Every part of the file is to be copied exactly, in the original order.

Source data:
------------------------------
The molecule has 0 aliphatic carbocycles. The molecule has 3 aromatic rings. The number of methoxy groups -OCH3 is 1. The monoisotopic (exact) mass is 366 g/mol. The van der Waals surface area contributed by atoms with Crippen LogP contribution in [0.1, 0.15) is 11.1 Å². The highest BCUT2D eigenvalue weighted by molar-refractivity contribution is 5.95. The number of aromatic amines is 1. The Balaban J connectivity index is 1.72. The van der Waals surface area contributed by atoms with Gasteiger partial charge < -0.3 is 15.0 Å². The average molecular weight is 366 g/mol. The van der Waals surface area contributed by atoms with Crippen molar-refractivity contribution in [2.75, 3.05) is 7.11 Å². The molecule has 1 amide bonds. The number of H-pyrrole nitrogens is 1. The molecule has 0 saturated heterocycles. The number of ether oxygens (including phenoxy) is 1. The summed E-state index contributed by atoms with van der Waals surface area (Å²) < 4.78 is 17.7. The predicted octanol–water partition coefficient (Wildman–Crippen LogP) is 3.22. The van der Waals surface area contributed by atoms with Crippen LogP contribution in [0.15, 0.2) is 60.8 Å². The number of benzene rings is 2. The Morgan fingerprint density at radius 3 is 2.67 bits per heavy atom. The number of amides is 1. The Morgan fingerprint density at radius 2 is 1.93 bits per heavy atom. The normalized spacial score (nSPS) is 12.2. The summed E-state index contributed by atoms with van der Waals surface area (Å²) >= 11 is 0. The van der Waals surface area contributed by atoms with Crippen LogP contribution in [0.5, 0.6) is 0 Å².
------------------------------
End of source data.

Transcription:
The molecule has 0 aliphatic carbocycles. The molecule has 3 aromatic rings. The number of methoxy groups -OCH3 is 1. The monoisotopic (exact) mass is 366 g/mol. The van der Waals surface area contributed by atoms with Crippen LogP contribution in [0.1, 0.15) is 11.1 Å². The highest BCUT2D eigenvalue weighted by molar-refractivity contribution is 5.95. The number of aromatic amines is 1. The Balaban J connectivity index is 1.72. The van der Waals surface area contributed by atoms with Gasteiger partial charge < -0.3 is 15.0 Å². The average molecular weight is 366 g/mol. The van der Waals surface area contributed by atoms with Crippen molar-refractivity contribution in [2.75, 3.05) is 7.11 Å². The molecule has 1 amide bonds. The number of H-pyrrole nitrogens is 1. The molecule has 0 saturated heterocycles. The number of ether oxygens (including phenoxy) is 1. The summed E-state index contributed by atoms with van der Waals surface area (Å²) < 4.78 is 17.7. The predicted octanol–water partition coefficient (Wildman–Crippen LogP) is 3.22. The van der Waals surface area contributed by atoms with Crippen LogP contribution in [0.15, 0.2) is 60.8 Å². The number of benzene rings is 2. The Morgan fingerprint density at radius 3 is 2.67 bits per heavy atom. The number of amides is 1. The Morgan fingerprint density at radius 2 is 1.93 bits per heavy atom. The normalized spacial score (nSPS) is 12.2. The summed E-state index contributed by atoms with van der Waals surface area (Å²) >= 11 is 0. The van der Waals surface area contributed by atoms with Crippen LogP contribution in [0.5, 0.6) is 0 Å².